Bruce Hornsby, already reported as the substitute for the band's upcoming New York dates, will join the Dead as planned, playing a second set of keyboards alongside of Welnick for five of the six nights at Madison Square Garden next month, and for their upcoming European tour.
The Dead will make no official announcement, although the group's press spokesman confirmed the Welnick selection. "They kind of told me to keep it under my hat," said Welnick, "but I knew it was going to get out. I was kinda bragging to some people."
I think his wife already went out and bought him some tie-dyed clothes," said Tubes drummer Prairie Prince.
The following is a tribute to Brent which appeared in Saturday's Quincy, Mass. Patriot Ledger. Reprinted with the authors permission...
``Wind and rain, now tell me why, summers fade and roses die. The answer came, the wind and rain. Golden hills now filled in grey, summer's leaves are blown away -- and what remains, the wind and rain...''-- Weather Report Suite by The Grateful Dead
Brent Mydland's life ended just as it had begun to bloom. As the keyboardist/singer for the Grateful Dead, Mydland went from a shy player to one of the sources of the band's onstage drive and creative energy.
He was the third keyboardist in the band that is nearing its 25th anniversary of playing it's distinct brand of good time music, Mydland was found dead Thursday afternoon in the bedroom of his house in Lafayette, Ca. a suburb 25 miles east of San Francisco. He was 38. Founding member Ron ``Pig Pen'' McKernan died in 1973 of liver disease and was replaced by Keith Godchaux. Godchaux and his wife, Donna, left the band in 1979 -- he died a year later in an auto accident.
While Mydland replaced Godchaux in 1979, he was far from unknown in the Bay Area music scene. He started his career with the group Batdorf and Rodney was a central member with the band Silver. Mydland also played in Bobby and the Midnites -- a splinter band fronted by the Dead's rhythm guitarist Bob Weir. Mydland also did short stints with Kokomo and in 1986 while the Dead were taking time off during guitarist Jerry Garcia's hospitalization, Mydland and Dead drummer Billy Kreutzmann hooked up with members of Santana and the Youngbloods for a brief tour as Go Ahead which played Boston's Channel club that fall.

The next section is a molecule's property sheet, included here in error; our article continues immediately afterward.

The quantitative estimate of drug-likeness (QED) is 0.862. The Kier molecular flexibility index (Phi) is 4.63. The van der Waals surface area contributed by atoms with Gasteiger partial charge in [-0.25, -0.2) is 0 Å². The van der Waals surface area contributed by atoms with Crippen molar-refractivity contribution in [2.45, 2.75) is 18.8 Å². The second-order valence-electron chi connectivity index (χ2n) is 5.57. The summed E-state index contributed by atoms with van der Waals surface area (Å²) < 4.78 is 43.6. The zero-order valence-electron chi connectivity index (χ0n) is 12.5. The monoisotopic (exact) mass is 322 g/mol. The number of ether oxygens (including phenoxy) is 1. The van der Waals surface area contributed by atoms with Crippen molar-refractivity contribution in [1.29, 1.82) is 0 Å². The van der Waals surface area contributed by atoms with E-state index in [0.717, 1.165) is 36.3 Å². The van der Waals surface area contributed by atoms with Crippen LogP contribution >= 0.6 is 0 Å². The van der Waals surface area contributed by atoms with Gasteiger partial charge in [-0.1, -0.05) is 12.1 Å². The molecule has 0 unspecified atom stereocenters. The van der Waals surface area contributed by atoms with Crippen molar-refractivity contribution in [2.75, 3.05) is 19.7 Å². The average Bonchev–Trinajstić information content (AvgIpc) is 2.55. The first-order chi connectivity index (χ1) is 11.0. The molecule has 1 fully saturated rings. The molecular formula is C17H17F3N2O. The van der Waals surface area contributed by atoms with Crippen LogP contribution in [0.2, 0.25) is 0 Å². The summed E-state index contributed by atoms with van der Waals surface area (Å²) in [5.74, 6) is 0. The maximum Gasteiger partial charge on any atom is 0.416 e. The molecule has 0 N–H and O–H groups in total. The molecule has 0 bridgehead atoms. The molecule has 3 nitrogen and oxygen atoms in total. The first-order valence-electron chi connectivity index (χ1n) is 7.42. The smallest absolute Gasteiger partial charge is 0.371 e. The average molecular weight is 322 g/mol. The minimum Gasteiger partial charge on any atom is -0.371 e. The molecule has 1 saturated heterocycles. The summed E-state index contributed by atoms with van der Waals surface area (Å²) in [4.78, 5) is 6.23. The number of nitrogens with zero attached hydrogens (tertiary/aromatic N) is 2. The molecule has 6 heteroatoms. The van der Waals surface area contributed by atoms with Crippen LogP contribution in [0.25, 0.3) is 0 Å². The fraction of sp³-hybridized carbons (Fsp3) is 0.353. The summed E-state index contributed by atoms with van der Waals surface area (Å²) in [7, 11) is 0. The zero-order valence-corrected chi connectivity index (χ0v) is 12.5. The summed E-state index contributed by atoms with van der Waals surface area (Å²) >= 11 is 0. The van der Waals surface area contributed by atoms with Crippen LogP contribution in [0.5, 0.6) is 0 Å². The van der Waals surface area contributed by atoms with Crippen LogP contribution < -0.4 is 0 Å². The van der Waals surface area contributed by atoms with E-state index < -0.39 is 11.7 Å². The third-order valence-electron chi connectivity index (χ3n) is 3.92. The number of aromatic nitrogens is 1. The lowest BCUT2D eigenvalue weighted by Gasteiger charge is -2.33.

His early years with the band were spent in the background as a supporting player but this soon changed. Go To Heaven released in 1979 featured a pair of Mydland songs -- ``Far From Me,'' and ``Easy to Love,'' the latter which the band began playing again on their recent spring tour for the first time in 10 years.
Ardent fans of the band, known as Deadheads, will best remember Mydland as a performer. Many times his stage presence was that of anger that rained fire and brimstone. His gritty voice melded with driving blues organ and boogie piano in soulful songs such as ``Never Trust a Woman,'' ``Don't Need Love,'' and the rarely played ``Maybe You Know.'' He provided the groove and power when the Dead pulled out versions of the Spencer Davis Band rave-up ``Gimme Some Loving,'' the Beatles ``Hey Jude,'' the Meter's ``Pocky Way'' and the wonderfully rocking renditions of ``Devil with a Blue Dress/Good Golly Miss Molly.''
More than anything, Mydland was a member of one of the most unique bands in music today -- he wasn't just another number in a touring road show -- but an intricate part that was more like a family than a band.
It was the recent spring tour where Mydland was probably at his musical best with the band. He had four songs on the band's 1989 release Built To Last that were co- written with lyricist John Barlow including ``Blow Away,'' ``I Will Take You Home,'' ``Just a Little Light'' and the environmentally-conscious ``We Can Run (But We Can't Hide)'' which was used in a recent Audubon Society video.
Mydland's newer material is not only some of his most creative but also comes off well on stage. While ``Blow Away'' had the full-tilt, top to bottom drive, the lilting ``I Will Take You Home,'' a lullaby to his two daughters, often cradled the crowds in it's beauty.
Mydland was born in Munich, Germany, where his father was serving as a chaplain with the U.S. Army. The family moved to California when Mydland was 1 year old. His is survived by his wife, Lisa, two daughters and his father, Dedrik Mydland.